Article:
Nicolas Karcher, Master-weaver of Flemish tapestries.
Furthermore we are told that Duke Hercules on his death in 1563 bequeathed to his nephew, Duke William, "the tapestries called the Acts of the Apostles, for the church of Saint Barbara".
So that there would seem some reason for supposing that Karcher wove this Acts of the Apostles set for the Duke, if we did not know that the different pieces of the set - which was removed from the church of Santa Barbara to the ducal castle in Mantua by the Empress Maria Theresa, and from there to Vienna in 1866 - bear the Brussels mark and the monograms of Brussels weavers, as well as the arms of Duke Hercules.
A second set of nine pieces in the Imperial Austrian Collection, woven in Brussels in the XVI century, was acquired in 1804 from the Ruffo family of Naples by the Emperor Francis I. Each piece bears the Brussels mark and a monogram.
Of the two XVI century sets of nine in the Royal Spanish Collection, one has a Flemish border of ribbons and flowers. The other has a full set of side and bottom borders including, and in the style of, the side borders of the Vatican set (See Tapestry Borders in chapter X (Tapestry Signatures And Makers. Tapestry Captions. Tapestry Borders. Tapestry Shapes And Sizes And Measurements)), and though without the Brussels mark, signed with the monograms of the weavers who signed the Gonzaga set in the Imperial Austrian Collection. It may be regarded as certain that both the Gonzaga set and the last Spanish set mentioned were woven not long after the completion of the Vatican set and from the same cartoons.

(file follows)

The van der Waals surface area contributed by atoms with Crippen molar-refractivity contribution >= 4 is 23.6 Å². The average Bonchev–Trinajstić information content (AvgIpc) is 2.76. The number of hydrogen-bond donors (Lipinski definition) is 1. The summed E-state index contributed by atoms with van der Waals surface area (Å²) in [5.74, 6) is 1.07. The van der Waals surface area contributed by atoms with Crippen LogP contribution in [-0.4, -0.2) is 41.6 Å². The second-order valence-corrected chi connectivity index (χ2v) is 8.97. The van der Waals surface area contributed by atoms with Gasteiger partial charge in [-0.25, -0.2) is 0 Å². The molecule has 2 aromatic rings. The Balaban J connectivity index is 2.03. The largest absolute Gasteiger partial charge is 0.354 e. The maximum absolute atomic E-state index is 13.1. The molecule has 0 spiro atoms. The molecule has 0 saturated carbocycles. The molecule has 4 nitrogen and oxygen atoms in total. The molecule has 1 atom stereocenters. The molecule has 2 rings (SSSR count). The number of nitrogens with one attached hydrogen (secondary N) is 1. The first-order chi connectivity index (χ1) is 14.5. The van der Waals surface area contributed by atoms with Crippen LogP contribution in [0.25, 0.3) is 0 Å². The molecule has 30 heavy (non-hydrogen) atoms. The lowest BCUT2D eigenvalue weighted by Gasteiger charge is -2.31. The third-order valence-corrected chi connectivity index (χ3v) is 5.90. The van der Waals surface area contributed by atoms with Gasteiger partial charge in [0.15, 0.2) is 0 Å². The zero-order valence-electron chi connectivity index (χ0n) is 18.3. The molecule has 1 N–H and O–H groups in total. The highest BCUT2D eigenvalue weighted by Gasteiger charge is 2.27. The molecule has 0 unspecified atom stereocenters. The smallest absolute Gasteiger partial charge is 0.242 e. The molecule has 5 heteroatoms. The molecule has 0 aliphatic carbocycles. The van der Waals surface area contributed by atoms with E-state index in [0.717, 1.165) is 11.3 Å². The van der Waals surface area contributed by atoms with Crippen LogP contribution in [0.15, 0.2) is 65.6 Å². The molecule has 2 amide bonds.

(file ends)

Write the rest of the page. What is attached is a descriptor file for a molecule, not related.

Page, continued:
Three pieces belonging to the City of Milan, exhibited at the Retrospective Exposition there in 1874, and bearing the coat of arms of Cardina Mazarin, Muentz regards as identical with tapestries woven for Louis XIV's famous minister in Paris and bequeathed by him to Marquis Mancini.
Plate no. 89. St. Peter Heals the Lame Man. Renaissance tapestry after Raphael, 4.92 metres by 7. 54, one of a set of 9 Acts of the Apostles in the Royal Spanish Collection. Two are signed with the monogram of one Brussels maker, seven with the monogram of another Brussels maker, but none with the Brussels double B. The story of how Peter fastening his eyes upon the lame man, said "In the name of Jesus Christ of Nazareth rise up and walk," is told in the third chapter of Acts.